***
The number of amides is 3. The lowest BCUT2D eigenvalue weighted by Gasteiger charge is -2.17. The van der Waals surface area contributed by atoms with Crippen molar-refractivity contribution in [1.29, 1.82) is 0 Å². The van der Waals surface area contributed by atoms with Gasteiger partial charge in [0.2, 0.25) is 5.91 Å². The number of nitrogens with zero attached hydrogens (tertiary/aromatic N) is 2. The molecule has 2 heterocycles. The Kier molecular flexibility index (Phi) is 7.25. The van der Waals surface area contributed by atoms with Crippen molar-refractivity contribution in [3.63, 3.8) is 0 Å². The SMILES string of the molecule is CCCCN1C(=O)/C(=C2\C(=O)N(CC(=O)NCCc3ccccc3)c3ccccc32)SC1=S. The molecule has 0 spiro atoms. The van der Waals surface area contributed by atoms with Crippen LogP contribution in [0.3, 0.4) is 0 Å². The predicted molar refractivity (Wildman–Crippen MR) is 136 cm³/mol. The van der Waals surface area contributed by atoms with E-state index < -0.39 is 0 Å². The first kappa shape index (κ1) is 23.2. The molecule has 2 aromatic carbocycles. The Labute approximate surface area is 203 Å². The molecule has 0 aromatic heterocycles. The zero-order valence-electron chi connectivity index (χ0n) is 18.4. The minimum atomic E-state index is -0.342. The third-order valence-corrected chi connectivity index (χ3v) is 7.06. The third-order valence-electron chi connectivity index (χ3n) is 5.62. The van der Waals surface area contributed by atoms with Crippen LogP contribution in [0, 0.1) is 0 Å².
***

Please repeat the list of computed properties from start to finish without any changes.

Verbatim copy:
The number of amides is 3. The lowest BCUT2D eigenvalue weighted by Gasteiger charge is -2.17. The van der Waals surface area contributed by atoms with Crippen molar-refractivity contribution in [1.29, 1.82) is 0 Å². The van der Waals surface area contributed by atoms with Gasteiger partial charge in [0.2, 0.25) is 5.91 Å². The number of nitrogens with zero attached hydrogens (tertiary/aromatic N) is 2. The molecule has 2 heterocycles. The Kier molecular flexibility index (Phi) is 7.25. The van der Waals surface area contributed by atoms with Crippen molar-refractivity contribution in [3.63, 3.8) is 0 Å². The SMILES string of the molecule is CCCCN1C(=O)/C(=C2\C(=O)N(CC(=O)NCCc3ccccc3)c3ccccc32)SC1=S. The molecule has 0 spiro atoms. The van der Waals surface area contributed by atoms with Crippen LogP contribution in [0.3, 0.4) is 0 Å². The predicted molar refractivity (Wildman–Crippen MR) is 136 cm³/mol. The van der Waals surface area contributed by atoms with E-state index < -0.39 is 0 Å². The first kappa shape index (κ1) is 23.2. The molecule has 2 aromatic carbocycles. The Labute approximate surface area is 203 Å². The molecule has 0 aromatic heterocycles. The zero-order valence-electron chi connectivity index (χ0n) is 18.4. The minimum atomic E-state index is -0.342. The third-order valence-corrected chi connectivity index (χ3v) is 7.06. The third-order valence-electron chi connectivity index (χ3n) is 5.62. The van der Waals surface area contributed by atoms with Crippen LogP contribution in [0, 0.1) is 0 Å².